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Boosting groundnut value chains

A stakeholder meeting held with the aim of establishing a platform for dialogue among stakeholders involved in groundnut production and distribution laid the foundation for the development of groundnut farming in Tanzania.

Representatives from various sectors in Tanzania met to discuss the challenges and opportunities in the country’s groundnut value chain, with the aim of establishing a platform for dialogue among stakeholders involved in groundnut production and distribution.

Participants attentively listen to a presentation at the groundnut value chain stakeholders’ meeting in Tanzania. (Photo: CIMMYT)

The meeting was organized by TEMNAR Co. Ltd., and brought together key stakeholders including farmers, government officials, research institutes, NGOs, and partners such as Ruvuma Commercialization and Diversification of Agriculture (RUCODIA), SWISSAID, and Vodacom. All participants affirmed the meeting’s overall impact and significance, acknowledging that the event would help lay a strong foundation for the growth of groundnut farming, particularly in Mtwara and Lindi regions.

The meeting featured presentations from scientists at the Tanzania Agricultural Research Institute (TARI) — who addressed topics such as groundnut agronomy and seed technology — and representatives from TEMNAR, who outlined strategies to facilitate effective collaboration among stakeholders and achieve mutually beneficial outcomes. Discussions centered on topics such as groundnut varieties, market demands, and the importance of quality and cleanliness throughout the production process. Trust in business relationships was identified as a key factor for success.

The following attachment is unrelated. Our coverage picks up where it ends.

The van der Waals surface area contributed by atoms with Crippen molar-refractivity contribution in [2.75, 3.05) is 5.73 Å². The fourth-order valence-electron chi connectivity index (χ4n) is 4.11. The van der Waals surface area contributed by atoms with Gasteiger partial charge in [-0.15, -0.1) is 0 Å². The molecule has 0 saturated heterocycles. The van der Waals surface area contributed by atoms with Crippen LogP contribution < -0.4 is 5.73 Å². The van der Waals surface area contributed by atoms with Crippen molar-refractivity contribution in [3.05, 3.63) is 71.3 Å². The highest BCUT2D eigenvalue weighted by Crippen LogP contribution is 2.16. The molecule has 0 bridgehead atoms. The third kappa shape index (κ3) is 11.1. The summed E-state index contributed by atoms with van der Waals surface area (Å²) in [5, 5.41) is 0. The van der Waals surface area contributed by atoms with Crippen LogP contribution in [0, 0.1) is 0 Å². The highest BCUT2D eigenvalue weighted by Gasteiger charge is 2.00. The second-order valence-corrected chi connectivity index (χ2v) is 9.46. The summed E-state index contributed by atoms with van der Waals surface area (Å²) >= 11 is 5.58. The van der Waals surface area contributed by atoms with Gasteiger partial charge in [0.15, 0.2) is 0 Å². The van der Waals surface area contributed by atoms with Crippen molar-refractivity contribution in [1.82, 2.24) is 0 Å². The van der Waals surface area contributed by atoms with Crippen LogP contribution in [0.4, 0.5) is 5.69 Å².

Participants at the meeting shared innovative ideas and identified opportunities for strengthening the sector. They highlighted, for example, the need for aggregators to specify their groundnut volume requirements and the application of simple technologies — such as hand push planters and threshing machines — to increase production efficiency. They also emphasized the importance of planting new TARI-bred groundnut varieties to meet market demand, and the establishment of additional seed multiplication farms to increase seed availability.

: A participant examines displayed groundnuts at the groundnut value chain stakeholders’ meeting in Tanzania (Photo: CIMMYT).

Another key component of the meeting was assessing the challenges faced by local groundnut farmers. These include the shortage of good groundnut seed, limited agronomical knowledge, and the labor-intensive nature of planting, harvesting, and picking the crop. To address these challenges, participants suggested making agricultural inputs and tools more accessible to farmers, conducting technology demonstrations, and establishing seed multiplication farms across different districts.

Both farmers and aggregators expressed their commitment to making changes in their farming practices; aggregators are now able to access groundnuts easily through phone calls, while farmers enjoy improved access to markets and better prices. A number of follow-up actions have also been planned as a result of the meeting, such as product buyback initiatives during the harvest season and the establishment of field days to help reach more farmers and aggregators at the local level.